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Latex allergy

Last reviewed dd mmm yyyy. Last edited dd mmm yyyy

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An allergy to latex (the natural rubber latex protein in rubber) is an immediate hypersensitivity (IgE mediated) reaction. This means that the speed of onset of features of a latex allergy occur over a short period of time (seconds+ (up to 6 hours)). Dermatological manifestations include itching, burning skin and urticaria. There may be associated angioedema and and even anaphylaxis. Other possible features include laryngeal oedema, rhino - conjunctivitis, and wheezing.

Those individuals with increased susceptibility include:

  • history of atopy
  • spina bifida
  • multiple surgical procedures
  • history of fruit or vegetable allergy


  • detailed history
  • RAST - measurement of antibodies to latex - not always positive in latex allergy subjects (1)
  • if RAST is negative but there is a high index of suspicion then skin prick test should be undertaken - this should be undertaken in controlled conditions with resuscitation facilities available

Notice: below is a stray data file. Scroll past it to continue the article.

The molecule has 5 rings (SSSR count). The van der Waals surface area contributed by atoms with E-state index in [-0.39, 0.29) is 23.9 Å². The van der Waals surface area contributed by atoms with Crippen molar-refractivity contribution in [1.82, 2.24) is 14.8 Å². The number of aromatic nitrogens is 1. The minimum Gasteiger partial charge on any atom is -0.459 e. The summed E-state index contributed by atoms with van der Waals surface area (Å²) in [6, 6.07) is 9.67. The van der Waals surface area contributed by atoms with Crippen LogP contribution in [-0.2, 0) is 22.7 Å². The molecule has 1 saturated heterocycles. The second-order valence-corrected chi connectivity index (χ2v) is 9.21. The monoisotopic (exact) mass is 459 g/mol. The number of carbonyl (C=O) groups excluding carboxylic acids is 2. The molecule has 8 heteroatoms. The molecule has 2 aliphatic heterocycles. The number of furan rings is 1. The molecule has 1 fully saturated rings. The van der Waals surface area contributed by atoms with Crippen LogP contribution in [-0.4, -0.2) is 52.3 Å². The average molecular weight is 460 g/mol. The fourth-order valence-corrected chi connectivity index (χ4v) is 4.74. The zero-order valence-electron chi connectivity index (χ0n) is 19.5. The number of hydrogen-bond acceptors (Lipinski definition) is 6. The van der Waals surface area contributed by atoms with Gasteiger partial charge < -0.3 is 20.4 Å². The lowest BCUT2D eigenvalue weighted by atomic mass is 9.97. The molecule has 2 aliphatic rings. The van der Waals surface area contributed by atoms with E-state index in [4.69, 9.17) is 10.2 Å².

• explanation of the condition (to patient and family)
  • recommended carry adrenaline e.g. Epipen (R) - a patient should carry 2 Epipens (R) so that there is adrenaline available if the patient undergoes a late phase reaction some 6 hours after an immediate hypersensitivity reaction
  • patient should wear a medical alert talisman or bracelet
  • documentation of latex sensitivity in clinical notes
  • if patient has to wear material that potentially contain latex (e.g. gloves) in occupation then alternative material should be worn e.g. neoprene, dermaprene, PVC, nitrile, polythene, polyurethane, acrylics

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